Opera on Writing

Recently I performed a featured role in an opera production of Puccini’s Suor Angelica. I know. What is a book editor doing singing opera? As it turns out, I’ve been singing all of my life, and had a career in musical theater  before I landed in book publishing and writing. But opera? That’s a whole other ball of wax.

After going through this experience, it occurred to me that singing opera was not all that different from writing a book. So here, then, are five lessons learned:

1. Step out of your comfort zone.

Sure I had been singing most of my life. But here I was in the midst of a cast of accomplished, professional opera singers. I felt so out of my league. Could I do this? Yet, if I kept doing the kind of singing I had my whole life, I would never grow as a singer.

Lesson for Writers: Don’t always go for what’s easy. Stretch your wings and try something completely different, no matter how hard it may seem. This will make you succeed as an author.

2. Don’t quit when the going gets tough.

I cannot tell you how many times I contemplated quitting. Why? Because I felt like I was going to fail. I was tripping over my tongue with the Italian, the rhythms felt impossible, and I was afraid I wouldn’t be able to memorize my lines and miss a cue: a deadly sin in opera.

But I had signed a contract and people were depending on me. Worse, I would have let myself down. So, I dug in my heels, determined to stick it out no matter what.

Lesson for Writers: Recognize that creating is hard work and everyone feels like throwing in the towel once in a while. Just keep at it, and it will get easier.

3. Hire an expert to help navigate the rough spots.

At first I thought I could learn my part on my own. But after weeks of making minimal progress, I hired an opera coach who excelled at helping me break down the Italian, rhythm, and notes and put all these elements  back together. He not only showed me how to approach the music, but  gave me the reassurance I needed to perform with confidence.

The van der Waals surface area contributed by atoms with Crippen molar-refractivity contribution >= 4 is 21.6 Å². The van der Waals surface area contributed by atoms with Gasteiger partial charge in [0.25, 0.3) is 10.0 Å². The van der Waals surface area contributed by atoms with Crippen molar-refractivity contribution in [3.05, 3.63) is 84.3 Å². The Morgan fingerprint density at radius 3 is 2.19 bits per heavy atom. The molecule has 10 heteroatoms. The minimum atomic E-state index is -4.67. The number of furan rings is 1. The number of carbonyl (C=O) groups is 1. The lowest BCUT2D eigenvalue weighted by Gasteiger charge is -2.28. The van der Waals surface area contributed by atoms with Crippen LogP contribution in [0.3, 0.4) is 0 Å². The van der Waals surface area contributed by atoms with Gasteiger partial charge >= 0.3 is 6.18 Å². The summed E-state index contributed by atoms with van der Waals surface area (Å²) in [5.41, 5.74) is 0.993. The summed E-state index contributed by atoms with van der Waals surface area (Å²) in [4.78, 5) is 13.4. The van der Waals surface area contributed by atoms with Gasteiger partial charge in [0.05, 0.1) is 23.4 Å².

Lesson for Writers: Recognize that working with a professional editor will help you improve your writing immeasurably. A good editor will know how to give you specific guidance. (I soon found out that all the professional opera singers work with a coach. It’s not a sign of weakness, but of taking their craft seriously.)

4. Deadlines matter.

I feel certain that if I had not had specific deadlines along the way, I would still be struggling. Having small, reachable deadlines along the way made the going more manageable. There were deadlines for learning the music, being off book, knowing the blocking, culminating in a fully realized performance.

Lesson for Writers: Give yourself a reasonable deadline to complete your novel. But don’t ignore the smaller deadlines along the way that can help you get there: completion of your character journeys, chapters, and various drafts.

5. Return on Investment cannot be measured with dollar signs.

I was lucky enough to be paid for my role. But I spent far more for my coaching! Was it worth it? Without a doubt. The investment I made in helping me do a job that I could be proud of was worth more than I can express. I know the next time I do an opera will be easier. But I also know I will continue to work with a coach.

Will I give up working with authors on their books? No way! I love what I do and I thrive on helping first-time authors reach their full potential. But I also have this need to express my own creativity through singing. I know what whatever investment I make will come back a hundredfold.

Lesson for Writers: Avoid the trap of worrying about how much you are investing in your writing versus how much you stand to earn off your books. You’re not investing dollars to get a product to market, but rather investing in yourself as an author to develop your talents to their fullest potential.

 

 

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